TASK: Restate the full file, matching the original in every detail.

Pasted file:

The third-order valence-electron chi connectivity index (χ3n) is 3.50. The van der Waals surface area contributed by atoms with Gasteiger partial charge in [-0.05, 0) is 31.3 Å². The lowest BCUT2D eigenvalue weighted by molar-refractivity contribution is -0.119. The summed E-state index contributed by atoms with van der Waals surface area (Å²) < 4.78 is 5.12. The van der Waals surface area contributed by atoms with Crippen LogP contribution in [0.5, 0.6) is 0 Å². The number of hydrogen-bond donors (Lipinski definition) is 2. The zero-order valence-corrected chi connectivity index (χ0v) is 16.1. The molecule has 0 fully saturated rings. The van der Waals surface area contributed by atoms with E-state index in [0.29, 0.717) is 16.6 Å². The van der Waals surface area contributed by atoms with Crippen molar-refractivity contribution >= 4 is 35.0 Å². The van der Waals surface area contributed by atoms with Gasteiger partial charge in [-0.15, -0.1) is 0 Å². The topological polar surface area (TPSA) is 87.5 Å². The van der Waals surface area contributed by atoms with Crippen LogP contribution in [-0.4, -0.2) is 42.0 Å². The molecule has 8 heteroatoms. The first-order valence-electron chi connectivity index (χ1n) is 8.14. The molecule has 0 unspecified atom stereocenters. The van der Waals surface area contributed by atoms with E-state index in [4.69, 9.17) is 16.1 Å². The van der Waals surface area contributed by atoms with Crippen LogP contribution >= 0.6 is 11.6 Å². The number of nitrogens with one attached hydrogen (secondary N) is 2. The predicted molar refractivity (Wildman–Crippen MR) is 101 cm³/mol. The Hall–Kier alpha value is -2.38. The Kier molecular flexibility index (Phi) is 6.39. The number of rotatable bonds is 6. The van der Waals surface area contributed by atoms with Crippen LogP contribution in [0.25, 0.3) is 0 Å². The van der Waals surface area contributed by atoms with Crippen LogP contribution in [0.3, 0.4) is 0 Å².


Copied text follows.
The third-order valence-electron chi connectivity index (χ3n) is 3.50. The van der Waals surface area contributed by atoms with Gasteiger partial charge in [-0.05, 0) is 31.3 Å². The lowest BCUT2D eigenvalue weighted by molar-refractivity contribution is -0.119. The summed E-state index contributed by atoms with van der Waals surface area (Å²) < 4.78 is 5.12. The van der Waals surface area contributed by atoms with Crippen LogP contribution in [0.5, 0.6) is 0 Å². The number of hydrogen-bond donors (Lipinski definition) is 2. The zero-order valence-corrected chi connectivity index (χ0v) is 16.1. The molecule has 0 fully saturated rings. The van der Waals surface area contributed by atoms with E-state index in [0.29, 0.717) is 16.6 Å². The van der Waals surface area contributed by atoms with Crippen molar-refractivity contribution >= 4 is 35.0 Å². The van der Waals surface area contributed by atoms with Gasteiger partial charge in [-0.15, -0.1) is 0 Å². The topological polar surface area (TPSA) is 87.5 Å². The van der Waals surface area contributed by atoms with Crippen LogP contribution in [-0.4, -0.2) is 42.0 Å². The molecule has 8 heteroatoms. The first-order valence-electron chi connectivity index (χ1n) is 8.14. The molecule has 0 unspecified atom stereocenters. The van der Waals surface area contributed by atoms with E-state index in [4.69, 9.17) is 16.1 Å². The van der Waals surface area contributed by atoms with Crippen LogP contribution >= 0.6 is 11.6 Å². The number of nitrogens with one attached hydrogen (secondary N) is 2. The predicted molar refractivity (Wildman–Crippen MR) is 101 cm³/mol. The Hall–Kier alpha value is -2.38. The Kier molecular flexibility index (Phi) is 6.39. The number of rotatable bonds is 6. The van der Waals surface area contributed by atoms with Crippen LogP contribution in [0.25, 0.3) is 0 Å². The van der Waals surface area contributed by atoms with Crippen LogP contribution in [0.3, 0.4) is 0 Å².